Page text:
By Maria Saporta
Published in the Atlanta Business Chronicle on Friday, March 29, 2013
In February of 2000, then-Gov. Roy Barnes began coalescing a team of leaders to turn Georgia from a “worst to first” leader in the fields of cancer research and treatment.
He envisioned a $1 billion public-private initiative that would lead to the establishment of a comprehensive National Cancer Institute center in the state, to attracting 150 cancer scientists and clinicians, to building cancer care centers across the state, to becoming a leading center for clinical trials, to creating a tissue bank, and to increasing the survivability rates for thousands of Georgians who had been diagnosed with cancer.
To accomplish those goals, Barnes announced he was going to allocate a large share of Georgia’s windfall tobacco settlement funds to his cancer initiative — the Georgia Cancer Coalition.
Fast-forward to 2013.
The former governor, in a recent talk at the American Cancer Society’s Cancer Action Network Georgia Research breakfast, reflected on what had been accomplished and what lies ahead.
“We have made tremendous strides,” Barnes said. “More people are surviving cancer. Today there’s a 66 to 67 percent survival rate. By 2020, the goal is 72 percent to have a five-year survival rate. The results for children have been tremendous. Prior to 1975, fewer than 1 in 2 children would survive cancer. Now it’s 80 percent. But it’s not all good news. And we need not rest on our laurels.”
Barnes went on to list several kinds of cancers without high survival rates. And that’s where research comes in.
In talking to several people in the field, the goals Barnes established in 2000 have largely been fulfilled.
In adding up all the state’s cancer-dedicated funding, the federal research grants as well as private dollars, the $1 billion goal has been exceeded.
At least 150 cancer clinicians and scientists were hired as part of the program, providing extensive resources both at universities and at cancer health centers.
And Emory University’s Winship Cancer Center did receive National Cancer Institute designation in 2009.
“No question, it moved the needle on research funding and getting the designation at Emory,” said Bill Todd, former president of the Georgia Cancer Coalition. “Georgia was the largest state and Atlanta was the largest city without one. The ultimate accomplishment was in the reduction of the mortality rate.”
Barnes said a couple of strategic decisions helped ensure the initiative’s success. He set up a separate budget unit so the tobacco funds would not be swallowed up in the state’s general fund.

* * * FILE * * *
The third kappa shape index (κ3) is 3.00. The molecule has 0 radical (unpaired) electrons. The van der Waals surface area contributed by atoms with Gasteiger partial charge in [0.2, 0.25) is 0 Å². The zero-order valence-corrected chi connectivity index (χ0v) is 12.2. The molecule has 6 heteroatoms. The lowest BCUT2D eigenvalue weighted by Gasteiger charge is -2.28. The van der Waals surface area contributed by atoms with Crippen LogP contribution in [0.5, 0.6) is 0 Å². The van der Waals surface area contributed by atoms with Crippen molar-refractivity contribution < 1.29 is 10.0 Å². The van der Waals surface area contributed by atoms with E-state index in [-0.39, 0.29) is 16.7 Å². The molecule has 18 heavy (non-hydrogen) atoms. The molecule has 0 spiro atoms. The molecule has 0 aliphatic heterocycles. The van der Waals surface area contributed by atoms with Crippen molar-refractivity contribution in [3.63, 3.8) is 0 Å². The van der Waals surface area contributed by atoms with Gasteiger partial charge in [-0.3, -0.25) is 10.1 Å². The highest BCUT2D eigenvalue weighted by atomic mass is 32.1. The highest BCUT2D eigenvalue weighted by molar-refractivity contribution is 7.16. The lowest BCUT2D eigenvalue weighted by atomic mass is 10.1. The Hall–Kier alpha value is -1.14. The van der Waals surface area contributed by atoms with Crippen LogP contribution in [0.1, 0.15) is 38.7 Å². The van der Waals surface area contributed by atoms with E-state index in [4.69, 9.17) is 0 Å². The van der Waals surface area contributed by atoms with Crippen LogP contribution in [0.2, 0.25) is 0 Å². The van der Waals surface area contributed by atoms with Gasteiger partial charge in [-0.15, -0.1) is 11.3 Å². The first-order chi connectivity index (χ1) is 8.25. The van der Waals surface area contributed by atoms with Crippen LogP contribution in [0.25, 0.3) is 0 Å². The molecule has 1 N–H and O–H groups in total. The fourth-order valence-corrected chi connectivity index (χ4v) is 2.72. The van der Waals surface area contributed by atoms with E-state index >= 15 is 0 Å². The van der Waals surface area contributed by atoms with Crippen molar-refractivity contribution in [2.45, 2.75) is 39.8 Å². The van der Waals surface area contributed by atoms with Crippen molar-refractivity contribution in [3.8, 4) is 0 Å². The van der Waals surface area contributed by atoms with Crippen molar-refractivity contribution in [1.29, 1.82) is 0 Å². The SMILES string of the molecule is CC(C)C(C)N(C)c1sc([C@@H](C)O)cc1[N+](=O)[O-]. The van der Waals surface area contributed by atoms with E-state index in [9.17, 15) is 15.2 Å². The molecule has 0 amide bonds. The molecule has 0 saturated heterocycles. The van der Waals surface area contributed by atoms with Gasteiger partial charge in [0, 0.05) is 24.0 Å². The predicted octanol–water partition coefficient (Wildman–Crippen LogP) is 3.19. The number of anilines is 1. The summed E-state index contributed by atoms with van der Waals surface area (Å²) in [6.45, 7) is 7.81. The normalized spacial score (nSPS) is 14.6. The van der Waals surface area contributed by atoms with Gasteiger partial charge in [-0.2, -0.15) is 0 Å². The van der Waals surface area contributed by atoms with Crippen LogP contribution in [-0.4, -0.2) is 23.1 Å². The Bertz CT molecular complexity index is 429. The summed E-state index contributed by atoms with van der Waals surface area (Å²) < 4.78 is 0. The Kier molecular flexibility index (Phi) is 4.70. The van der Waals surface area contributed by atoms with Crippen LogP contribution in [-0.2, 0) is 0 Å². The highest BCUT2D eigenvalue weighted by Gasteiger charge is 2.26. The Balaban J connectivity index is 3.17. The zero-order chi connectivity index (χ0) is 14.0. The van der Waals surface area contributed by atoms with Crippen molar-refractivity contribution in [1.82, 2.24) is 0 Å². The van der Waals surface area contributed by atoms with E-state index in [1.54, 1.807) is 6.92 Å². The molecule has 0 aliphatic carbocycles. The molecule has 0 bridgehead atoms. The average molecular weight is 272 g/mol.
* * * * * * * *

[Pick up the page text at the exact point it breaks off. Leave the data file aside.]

“I was determined that I was not going to let Georgia waste this money,” Barnes said. “I wanted to do something that had long-lasting health effects.”
In fact, Todd said Georgia did receive “tremendous accolades from the cancer community around the country for allocating [so] much of its tobacco settlement” to the cancer initiative.
The situation has since changed.
In January 2012, the Georgia Cancer Coalition became an initiative of the Georgia Research Alliance in an effort to align the state’s economic development assets.
“We have made tremendous strides in building more of that research capacity across the universities,” said Mike Cassidy, president of the Georgia Research Alliance. “The academic research is happening.”
At the same time, the Georgia Cancer Oncology Research and Education (Georgia CORE) became an independent entity so it can continue its efforts to increase access to in-state clinical trials.
Nancy Paris, president of Georgia CORE, said that in 2002, there were 82 cancer-related clinical trials, and today that has increased nearly tenfold to between 750 and 800. Plus the general public and doctors can find out about which trials are under way at GeorgiaCancerInfo.org.
Paris said she “enrolled on a mission” when she joined the state’s cancer initiative.
“It was a unique time historically, and we were able to take advantage of that as a state,” Paris said. “The successes that we can point to now are pretty spectacular.”
That said, Paris added that “people know we don’t have the same statewide focus on cancer. It has not been the same priority under subsequent governors. But they have continued to provide support.”
Still Paris said she believes having a statewide cancer strategy and focus is important for Georgia.
Barnes said there are a few parts of his initial vision that have yet to be fully realized — specifically making Georgia a leading center for cancer vaccine research.
Cassidy said Georgia’s cancer investments have had a lasting impact.
“It would be great if the state were in a position to be able to put in hefty funding into cancer research,” Cassidy said. “I don’t think we have lost momentum. But more could be done if the resources were there.”
When it comes to developing cancer vaccines, Cassidy said, “We are very well poised to move in that direction. We are going to make a big push.”
Given how cancer impacts families in Georgia and the United States, Barnes said it is critical that research funding from federal, state and private sources continues.